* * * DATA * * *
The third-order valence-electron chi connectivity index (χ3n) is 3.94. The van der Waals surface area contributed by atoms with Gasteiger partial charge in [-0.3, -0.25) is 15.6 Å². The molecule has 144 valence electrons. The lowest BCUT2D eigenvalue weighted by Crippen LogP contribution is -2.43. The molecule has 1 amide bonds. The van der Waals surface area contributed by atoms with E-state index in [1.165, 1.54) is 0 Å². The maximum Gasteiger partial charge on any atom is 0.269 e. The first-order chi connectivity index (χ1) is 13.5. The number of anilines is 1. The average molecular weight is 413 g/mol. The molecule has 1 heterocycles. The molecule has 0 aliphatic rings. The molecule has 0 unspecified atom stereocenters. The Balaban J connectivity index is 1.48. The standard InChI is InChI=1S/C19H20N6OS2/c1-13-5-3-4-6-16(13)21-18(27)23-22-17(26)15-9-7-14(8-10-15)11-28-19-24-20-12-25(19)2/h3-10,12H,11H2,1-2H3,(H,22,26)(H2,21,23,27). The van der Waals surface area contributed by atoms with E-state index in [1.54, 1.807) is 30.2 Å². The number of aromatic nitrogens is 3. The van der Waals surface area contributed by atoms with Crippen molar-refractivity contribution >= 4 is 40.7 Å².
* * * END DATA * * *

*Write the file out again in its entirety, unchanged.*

The third-order valence-electron chi connectivity index (χ3n) is 3.94. The van der Waals surface area contributed by atoms with Gasteiger partial charge in [-0.3, -0.25) is 15.6 Å². The molecule has 144 valence electrons. The lowest BCUT2D eigenvalue weighted by Crippen LogP contribution is -2.43. The molecule has 1 amide bonds. The van der Waals surface area contributed by atoms with E-state index in [1.165, 1.54) is 0 Å². The maximum Gasteiger partial charge on any atom is 0.269 e. The first-order chi connectivity index (χ1) is 13.5. The number of anilines is 1. The average molecular weight is 413 g/mol. The molecule has 1 heterocycles. The molecule has 0 aliphatic rings. The molecule has 0 unspecified atom stereocenters. The Balaban J connectivity index is 1.48. The standard InChI is InChI=1S/C19H20N6OS2/c1-13-5-3-4-6-16(13)21-18(27)23-22-17(26)15-9-7-14(8-10-15)11-28-19-24-20-12-25(19)2/h3-10,12H,11H2,1-2H3,(H,22,26)(H2,21,23,27). The van der Waals surface area contributed by atoms with E-state index in [1.54, 1.807) is 30.2 Å². The number of aromatic nitrogens is 3. The van der Waals surface area contributed by atoms with Crippen molar-refractivity contribution >= 4 is 40.7 Å².